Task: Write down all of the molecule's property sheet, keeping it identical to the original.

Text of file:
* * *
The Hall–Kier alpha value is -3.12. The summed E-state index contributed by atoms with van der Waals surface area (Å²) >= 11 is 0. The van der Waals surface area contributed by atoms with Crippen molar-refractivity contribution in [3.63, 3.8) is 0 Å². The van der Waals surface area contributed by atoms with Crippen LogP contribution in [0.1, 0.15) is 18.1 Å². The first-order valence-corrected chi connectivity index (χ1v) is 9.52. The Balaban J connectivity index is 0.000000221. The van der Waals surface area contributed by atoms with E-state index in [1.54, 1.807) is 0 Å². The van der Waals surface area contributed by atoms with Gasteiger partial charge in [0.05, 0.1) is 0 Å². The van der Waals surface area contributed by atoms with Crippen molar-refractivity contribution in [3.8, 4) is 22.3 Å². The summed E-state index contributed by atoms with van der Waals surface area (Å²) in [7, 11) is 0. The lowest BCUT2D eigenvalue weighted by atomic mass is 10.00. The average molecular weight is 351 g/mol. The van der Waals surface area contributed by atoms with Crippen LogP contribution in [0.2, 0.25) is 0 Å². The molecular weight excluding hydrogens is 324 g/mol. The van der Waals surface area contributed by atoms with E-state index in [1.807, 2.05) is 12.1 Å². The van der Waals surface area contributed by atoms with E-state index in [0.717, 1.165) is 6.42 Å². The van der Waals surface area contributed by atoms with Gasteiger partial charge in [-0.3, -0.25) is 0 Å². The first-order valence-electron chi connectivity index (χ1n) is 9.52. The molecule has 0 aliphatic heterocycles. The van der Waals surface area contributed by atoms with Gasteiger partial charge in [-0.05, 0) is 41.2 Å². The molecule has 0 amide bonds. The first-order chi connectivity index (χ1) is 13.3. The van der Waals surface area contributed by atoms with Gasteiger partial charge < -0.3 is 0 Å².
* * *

The Hall–Kier alpha value is -3.12. The summed E-state index contributed by atoms with van der Waals surface area (Å²) >= 11 is 0. The van der Waals surface area contributed by atoms with Crippen molar-refractivity contribution in [3.63, 3.8) is 0 Å². The van der Waals surface area contributed by atoms with Crippen LogP contribution in [0.1, 0.15) is 18.1 Å². The first-order valence-corrected chi connectivity index (χ1v) is 9.52. The Balaban J connectivity index is 0.000000221. The van der Waals surface area contributed by atoms with E-state index in [1.54, 1.807) is 0 Å². The van der Waals surface area contributed by atoms with Gasteiger partial charge in [0.05, 0.1) is 0 Å². The van der Waals surface area contributed by atoms with Crippen molar-refractivity contribution in [3.8, 4) is 22.3 Å². The summed E-state index contributed by atoms with van der Waals surface area (Å²) in [7, 11) is 0. The lowest BCUT2D eigenvalue weighted by atomic mass is 10.00. The average molecular weight is 351 g/mol. The van der Waals surface area contributed by atoms with Crippen LogP contribution in [0.2, 0.25) is 0 Å². The molecular weight excluding hydrogens is 324 g/mol. The van der Waals surface area contributed by atoms with E-state index in [1.807, 2.05) is 12.1 Å². The van der Waals surface area contributed by atoms with E-state index in [0.717, 1.165) is 6.42 Å². The van der Waals surface area contributed by atoms with Gasteiger partial charge in [-0.3, -0.25) is 0 Å². The first-order valence-electron chi connectivity index (χ1n) is 9.52. The molecule has 0 aliphatic heterocycles. The van der Waals surface area contributed by atoms with Gasteiger partial charge in [-0.05, 0) is 41.2 Å². The molecule has 0 amide bonds. The first-order chi connectivity index (χ1) is 13.3. The van der Waals surface area contributed by atoms with Gasteiger partial charge < -0.3 is 0 Å².